The shipment of fresh potatoes from Prince Edward Island to the United States has been suspended after a soil-borne potato fungus was detected on two of the province’s farms in October. The presence of the fungus, known as potato wart, prompted the Canadian Food Inspection Agency (CFIA) to suspend exports to the US in early November to mitigate the spread.
On November 21, the Canadian government implemented a formal ban following a warning from the US that they would prohibit potato imports unless Canada did so voluntarily. Currently, fresh potatoes can still move to other Canadian provinces, but the US feels the risk of spread, from infected seed potatoes and soil to American farms, is still too high. Although the Canadian ban may allow for more control over a reversal, officials aren’t confident we’ll see an end to the ban this year.
Prince of spuds
This is a devastating blow to Island farmers and PEI’s economy. The province—although the country’s smallest—represents one of Canada’s top three potato producers, with the US accounting for more than 90 percent of PEI’s potato exports. And after one of the best potato harvests in generations, PEI farmers are finding themselves with a growing heap of excess potatoes with nowhere to go.
What is potato wart?
The fungus, known as potato wart, was detected in two Island fields in early October, which brought the export of fresh Island spuds to a standstill soon after. Considered a quarantine pest in Canada, among other countries, potato wart can remain present and inactive in the soil for more than 40 years. Although the warts present no threat to human health or food safety, they are extremely damaging to the industry as the fungus can reduce crop yields and make potatoes unmarketable by spoiling their appearance.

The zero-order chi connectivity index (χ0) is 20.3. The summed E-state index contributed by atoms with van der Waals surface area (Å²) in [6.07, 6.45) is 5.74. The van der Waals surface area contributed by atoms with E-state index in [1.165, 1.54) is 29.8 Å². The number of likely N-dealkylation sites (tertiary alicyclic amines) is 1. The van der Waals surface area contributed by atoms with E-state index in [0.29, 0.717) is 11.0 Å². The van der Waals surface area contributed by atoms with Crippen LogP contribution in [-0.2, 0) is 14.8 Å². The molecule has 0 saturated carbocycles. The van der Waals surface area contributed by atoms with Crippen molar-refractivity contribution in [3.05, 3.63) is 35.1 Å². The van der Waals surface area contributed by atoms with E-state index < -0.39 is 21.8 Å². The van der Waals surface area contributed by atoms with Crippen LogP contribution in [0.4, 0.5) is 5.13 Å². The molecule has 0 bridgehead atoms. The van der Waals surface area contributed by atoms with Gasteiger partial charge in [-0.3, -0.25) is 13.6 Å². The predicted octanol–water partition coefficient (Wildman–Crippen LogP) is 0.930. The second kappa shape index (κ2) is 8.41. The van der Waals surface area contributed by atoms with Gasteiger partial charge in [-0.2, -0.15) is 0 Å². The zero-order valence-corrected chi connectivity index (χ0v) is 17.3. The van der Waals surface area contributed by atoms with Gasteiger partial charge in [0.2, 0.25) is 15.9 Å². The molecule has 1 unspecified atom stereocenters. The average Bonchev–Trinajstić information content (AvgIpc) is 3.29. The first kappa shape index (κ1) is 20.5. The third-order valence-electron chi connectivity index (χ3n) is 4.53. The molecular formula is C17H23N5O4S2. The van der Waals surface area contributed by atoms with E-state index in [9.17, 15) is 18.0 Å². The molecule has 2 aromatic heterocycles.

Not the first time
The CFIA closely monitors potato wart and has strong mitigation measures in place to manage the potential spread. These measures were implemented after the first detection of potato wart in PEI in 2000, which prompted a ban in the trade of fresh PEI potatoes between Canada and the US that lasted six months. Since then, mitigation measures have allowed PEI to export hundreds of millions of dollars’ worth of spuds off the Island.
Funding for farmers
PEI has announced a new $4.2-million wage support program, retroactive to December 1, to support Island farmers, exporters, and trucking companies affected by the loss. In the meantime, government officials are working to reinstate international trade so that the Island’s bounty of fresh potatoes don’t go to waste.